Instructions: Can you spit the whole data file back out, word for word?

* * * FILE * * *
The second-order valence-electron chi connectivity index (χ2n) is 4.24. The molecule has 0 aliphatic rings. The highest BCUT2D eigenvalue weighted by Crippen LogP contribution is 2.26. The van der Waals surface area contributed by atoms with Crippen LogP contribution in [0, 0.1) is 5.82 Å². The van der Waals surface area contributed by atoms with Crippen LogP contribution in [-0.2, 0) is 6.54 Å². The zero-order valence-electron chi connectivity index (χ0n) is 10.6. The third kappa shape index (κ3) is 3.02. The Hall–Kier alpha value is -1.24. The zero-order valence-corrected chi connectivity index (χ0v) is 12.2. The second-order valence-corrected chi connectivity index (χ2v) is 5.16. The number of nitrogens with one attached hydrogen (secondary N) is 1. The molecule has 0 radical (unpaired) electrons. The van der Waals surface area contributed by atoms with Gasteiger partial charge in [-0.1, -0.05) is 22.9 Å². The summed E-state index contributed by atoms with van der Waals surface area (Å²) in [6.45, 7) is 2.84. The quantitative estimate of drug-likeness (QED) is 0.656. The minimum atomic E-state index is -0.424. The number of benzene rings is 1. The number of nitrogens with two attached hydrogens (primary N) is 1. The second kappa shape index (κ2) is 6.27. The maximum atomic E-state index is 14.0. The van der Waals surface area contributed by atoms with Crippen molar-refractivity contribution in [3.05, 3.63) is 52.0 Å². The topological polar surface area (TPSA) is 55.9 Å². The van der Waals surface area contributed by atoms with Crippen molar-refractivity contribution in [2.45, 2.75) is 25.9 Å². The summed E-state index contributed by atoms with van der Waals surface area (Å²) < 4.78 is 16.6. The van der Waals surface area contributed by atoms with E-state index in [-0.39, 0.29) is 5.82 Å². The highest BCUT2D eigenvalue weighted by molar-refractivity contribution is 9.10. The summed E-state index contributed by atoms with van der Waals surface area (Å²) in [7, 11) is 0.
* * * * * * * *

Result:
The second-order valence-electron chi connectivity index (χ2n) is 4.24. The molecule has 0 aliphatic rings. The highest BCUT2D eigenvalue weighted by Crippen LogP contribution is 2.26. The van der Waals surface area contributed by atoms with Crippen LogP contribution in [0, 0.1) is 5.82 Å². The van der Waals surface area contributed by atoms with Crippen LogP contribution in [-0.2, 0) is 6.54 Å². The zero-order valence-electron chi connectivity index (χ0n) is 10.6. The third kappa shape index (κ3) is 3.02. The Hall–Kier alpha value is -1.24. The zero-order valence-corrected chi connectivity index (χ0v) is 12.2. The second-order valence-corrected chi connectivity index (χ2v) is 5.16. The number of nitrogens with one attached hydrogen (secondary N) is 1. The molecule has 0 radical (unpaired) electrons. The van der Waals surface area contributed by atoms with Gasteiger partial charge in [-0.1, -0.05) is 22.9 Å². The summed E-state index contributed by atoms with van der Waals surface area (Å²) in [6.45, 7) is 2.84. The quantitative estimate of drug-likeness (QED) is 0.656. The minimum atomic E-state index is -0.424. The number of benzene rings is 1. The number of nitrogens with two attached hydrogens (primary N) is 1. The second kappa shape index (κ2) is 6.27. The maximum atomic E-state index is 14.0. The van der Waals surface area contributed by atoms with Crippen molar-refractivity contribution in [3.05, 3.63) is 52.0 Å². The topological polar surface area (TPSA) is 55.9 Å². The van der Waals surface area contributed by atoms with Crippen molar-refractivity contribution in [2.45, 2.75) is 25.9 Å². The summed E-state index contributed by atoms with van der Waals surface area (Å²) < 4.78 is 16.6. The van der Waals surface area contributed by atoms with E-state index in [-0.39, 0.29) is 5.82 Å². The highest BCUT2D eigenvalue weighted by molar-refractivity contribution is 9.10. The summed E-state index contributed by atoms with van der Waals surface area (Å²) in [7, 11) is 0.